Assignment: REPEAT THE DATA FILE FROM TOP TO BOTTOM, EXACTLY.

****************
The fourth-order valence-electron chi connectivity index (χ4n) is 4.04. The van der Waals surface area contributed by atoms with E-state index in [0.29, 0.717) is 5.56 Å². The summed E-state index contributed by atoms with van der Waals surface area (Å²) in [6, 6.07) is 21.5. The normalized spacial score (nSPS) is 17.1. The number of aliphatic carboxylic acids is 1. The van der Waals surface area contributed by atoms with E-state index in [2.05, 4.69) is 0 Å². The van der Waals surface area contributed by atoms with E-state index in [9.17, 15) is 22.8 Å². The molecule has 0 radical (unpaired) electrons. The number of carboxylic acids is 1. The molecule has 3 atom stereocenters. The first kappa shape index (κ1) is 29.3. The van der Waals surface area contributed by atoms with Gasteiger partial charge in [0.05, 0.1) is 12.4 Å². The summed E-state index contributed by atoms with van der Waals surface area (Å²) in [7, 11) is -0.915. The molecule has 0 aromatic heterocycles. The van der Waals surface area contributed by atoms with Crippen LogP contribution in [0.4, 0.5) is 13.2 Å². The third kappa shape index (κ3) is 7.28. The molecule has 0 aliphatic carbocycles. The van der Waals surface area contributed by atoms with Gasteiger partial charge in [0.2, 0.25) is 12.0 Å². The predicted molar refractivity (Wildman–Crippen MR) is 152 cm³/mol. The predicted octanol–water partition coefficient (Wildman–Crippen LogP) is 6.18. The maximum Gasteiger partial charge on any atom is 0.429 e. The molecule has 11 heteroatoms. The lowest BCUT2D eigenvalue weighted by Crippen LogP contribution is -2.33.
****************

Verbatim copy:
The fourth-order valence-electron chi connectivity index (χ4n) is 4.04. The van der Waals surface area contributed by atoms with E-state index in [0.29, 0.717) is 5.56 Å². The summed E-state index contributed by atoms with van der Waals surface area (Å²) in [6, 6.07) is 21.5. The normalized spacial score (nSPS) is 17.1. The number of aliphatic carboxylic acids is 1. The van der Waals surface area contributed by atoms with E-state index in [2.05, 4.69) is 0 Å². The van der Waals surface area contributed by atoms with E-state index in [9.17, 15) is 22.8 Å². The molecule has 0 radical (unpaired) electrons. The number of carboxylic acids is 1. The molecule has 3 atom stereocenters. The first kappa shape index (κ1) is 29.3. The van der Waals surface area contributed by atoms with Gasteiger partial charge in [0.05, 0.1) is 12.4 Å². The summed E-state index contributed by atoms with van der Waals surface area (Å²) in [7, 11) is -0.915. The molecule has 0 aromatic heterocycles. The van der Waals surface area contributed by atoms with Crippen LogP contribution in [0.4, 0.5) is 13.2 Å². The third kappa shape index (κ3) is 7.28. The molecule has 0 aliphatic carbocycles. The van der Waals surface area contributed by atoms with Gasteiger partial charge in [0.2, 0.25) is 12.0 Å². The predicted molar refractivity (Wildman–Crippen MR) is 152 cm³/mol. The predicted octanol–water partition coefficient (Wildman–Crippen LogP) is 6.18. The maximum Gasteiger partial charge on any atom is 0.429 e. The molecule has 11 heteroatoms. The lowest BCUT2D eigenvalue weighted by Crippen LogP contribution is -2.33.